This weekend I “ran” my 2nd ever marathon. I say “ran” because it was actually four 6.5 mile loops of snowshoeing up a 1,900 foot mountain (7600ft of climbing). Eight hours later we finished the race stumbling across the finish line but victorious nonetheless. I’ve done this race (although the half marathon version) for the past two years with some friends from Tufts. It’s usually an epic weekend of partying before (for some people during) and after the race. We’d bring six-packs of local Vermont beer and celebrate around the fire watching the racers who haven’t finished yet. There are five races at the same time, the 6.5 miler (1 loop), the 13 miler (2 loops), the 26 miler (4 loops), the 100 miler (16 loops), and the winter death race (inexplicable torment, see here for details www.youmaydie.com). It’s the only time in my life I’ve heard someone say to me, “Oh, you’re ONLY doing the marathon?” I’d respond, “Yes, I’m ONLY doing the marathon.” Unbelievable.
Watching the racers and toasting to victory is among one of the only things you look forward to during the unavoidable pain found during the last loop of the run, “Just keep your feet moving and in less than 2 hours you’ll be drinking beer by the fire with your friends.” We ran completely out of energy despite shoveling down food every hour at the checkpoints (two pb&J sandwiches, 3 cliff bars, 2 gu shots, lot’s of cookies, lots of salty chips, and 3 liters of water). Despite having no gas left in the tank it was somehow still possible to put one foot in front of the other. It was weird to think that my celebratory beer would be more like a celebratory Gatorade and a dry pair of socks. It’s fun to sit around the fire drinking beer and sharing stories with the race’s two founders. They’ve both done just about every adventure race in the world including countless ultramarathons and even a few triple ironmans (yes that’s right, 7.2 mile swim, 336 mile bike, and a 78.6 mile run). These guys are absolutely legendary so to drink beer with them is an honor and a privilege. It’s not that often that you meet such total maniacs so we keep coming back year after year.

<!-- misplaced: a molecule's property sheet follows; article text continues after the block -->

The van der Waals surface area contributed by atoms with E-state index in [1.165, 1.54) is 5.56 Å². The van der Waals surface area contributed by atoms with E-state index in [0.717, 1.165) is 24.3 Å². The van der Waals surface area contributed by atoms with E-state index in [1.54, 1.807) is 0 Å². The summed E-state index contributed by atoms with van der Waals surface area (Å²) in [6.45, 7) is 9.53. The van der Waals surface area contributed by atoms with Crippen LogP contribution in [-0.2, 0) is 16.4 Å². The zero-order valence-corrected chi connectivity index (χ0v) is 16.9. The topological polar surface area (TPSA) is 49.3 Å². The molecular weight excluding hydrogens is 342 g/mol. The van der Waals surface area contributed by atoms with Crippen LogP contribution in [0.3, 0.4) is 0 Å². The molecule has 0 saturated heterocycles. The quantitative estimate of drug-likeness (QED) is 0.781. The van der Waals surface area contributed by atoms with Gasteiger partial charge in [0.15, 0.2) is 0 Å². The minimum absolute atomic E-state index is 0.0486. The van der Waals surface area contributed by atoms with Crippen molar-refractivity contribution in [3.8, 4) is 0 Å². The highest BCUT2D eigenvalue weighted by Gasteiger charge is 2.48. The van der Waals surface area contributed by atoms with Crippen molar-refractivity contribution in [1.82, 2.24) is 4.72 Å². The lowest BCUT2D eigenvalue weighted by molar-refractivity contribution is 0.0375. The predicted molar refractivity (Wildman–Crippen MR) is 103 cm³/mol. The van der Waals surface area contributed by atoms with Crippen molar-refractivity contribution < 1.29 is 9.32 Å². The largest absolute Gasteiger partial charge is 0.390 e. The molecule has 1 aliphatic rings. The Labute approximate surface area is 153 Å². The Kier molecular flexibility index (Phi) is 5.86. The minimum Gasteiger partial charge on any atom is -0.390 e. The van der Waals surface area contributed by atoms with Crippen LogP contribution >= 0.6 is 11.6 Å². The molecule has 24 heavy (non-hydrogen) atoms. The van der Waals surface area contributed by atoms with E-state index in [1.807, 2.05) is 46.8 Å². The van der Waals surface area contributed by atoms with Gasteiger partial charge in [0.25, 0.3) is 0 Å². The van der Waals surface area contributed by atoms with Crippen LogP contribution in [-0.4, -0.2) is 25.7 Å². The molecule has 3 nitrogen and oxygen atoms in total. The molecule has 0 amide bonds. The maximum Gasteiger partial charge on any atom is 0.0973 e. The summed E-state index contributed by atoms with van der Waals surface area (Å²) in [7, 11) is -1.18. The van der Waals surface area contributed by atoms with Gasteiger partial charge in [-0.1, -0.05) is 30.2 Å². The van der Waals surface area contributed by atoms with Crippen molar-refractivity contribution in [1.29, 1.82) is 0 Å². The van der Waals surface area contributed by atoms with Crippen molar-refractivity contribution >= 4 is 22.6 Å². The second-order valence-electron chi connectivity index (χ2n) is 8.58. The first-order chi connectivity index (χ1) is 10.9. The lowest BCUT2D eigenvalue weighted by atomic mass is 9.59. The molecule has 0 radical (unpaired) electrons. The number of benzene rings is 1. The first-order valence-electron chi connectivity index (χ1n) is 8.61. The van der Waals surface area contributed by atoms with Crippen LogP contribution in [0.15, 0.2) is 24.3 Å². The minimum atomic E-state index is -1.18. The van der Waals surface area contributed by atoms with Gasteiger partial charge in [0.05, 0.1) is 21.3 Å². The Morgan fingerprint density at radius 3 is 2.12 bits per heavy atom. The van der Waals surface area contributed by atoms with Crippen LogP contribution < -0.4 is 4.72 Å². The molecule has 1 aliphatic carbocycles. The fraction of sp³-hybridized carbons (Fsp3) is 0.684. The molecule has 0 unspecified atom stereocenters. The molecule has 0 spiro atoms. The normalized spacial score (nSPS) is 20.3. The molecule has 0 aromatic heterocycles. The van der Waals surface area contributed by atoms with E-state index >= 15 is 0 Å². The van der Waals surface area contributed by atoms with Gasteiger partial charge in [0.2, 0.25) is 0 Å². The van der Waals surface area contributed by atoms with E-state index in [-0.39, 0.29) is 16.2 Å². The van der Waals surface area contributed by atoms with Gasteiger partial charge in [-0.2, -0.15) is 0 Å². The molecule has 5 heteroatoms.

There were eight of us who ran the race; five did the half marathon (one of them winning the race) and the other three of us did the full marathon. The big difference this year was that none of us were hungover, a first for 7/8 of us. We did double the distance of our friends so it was safe to say that they had about four hours of drinking beer and telling before we finished the race. I may have missed having a celebratory beer a little bit, but honestly I was more concerned with putting on dry clothes, eating food, and falling asleep. It was about to get dark so we left fairly quickly after we finished.
We stayed at our friend’s house on a lake in NH about an hour away from the race. We spent most of the evening eating pizza and drinking beer in the hot tub with a view of the snow-covered lake, really an ideal scenario. Part of me felt weird about not drinking. It wasn’t because everyone else was doing it (it was really just a casual scenario) but because I was used to the celebratory beer. There’s some primal urge to have an ale after performing a feat of strength. Having a hot tub, a frozen lake, and great friends only made it more appropriate for a crisp, local, craft brew. Honestly though it was fine and I didn’t feel like I was missing out in the least bit. We didn’t have much of a party because we were all exhausted from the race. Had there been more people or drinking games I may have felt out of place but because of the heavy exertion from the day, most of us crashed by 10:30pm, I found a place to crash on the rug by the fireplace.
It felt great to run a race not hung-over and I didn’t even feel like I missed out on the celebratory beer. Would it have tasted like sweet, sweet, victory? Yes. But it was fine not having one. All in all, sober weekend #1 was a great success. Future sober weekends will have a lot to live up to.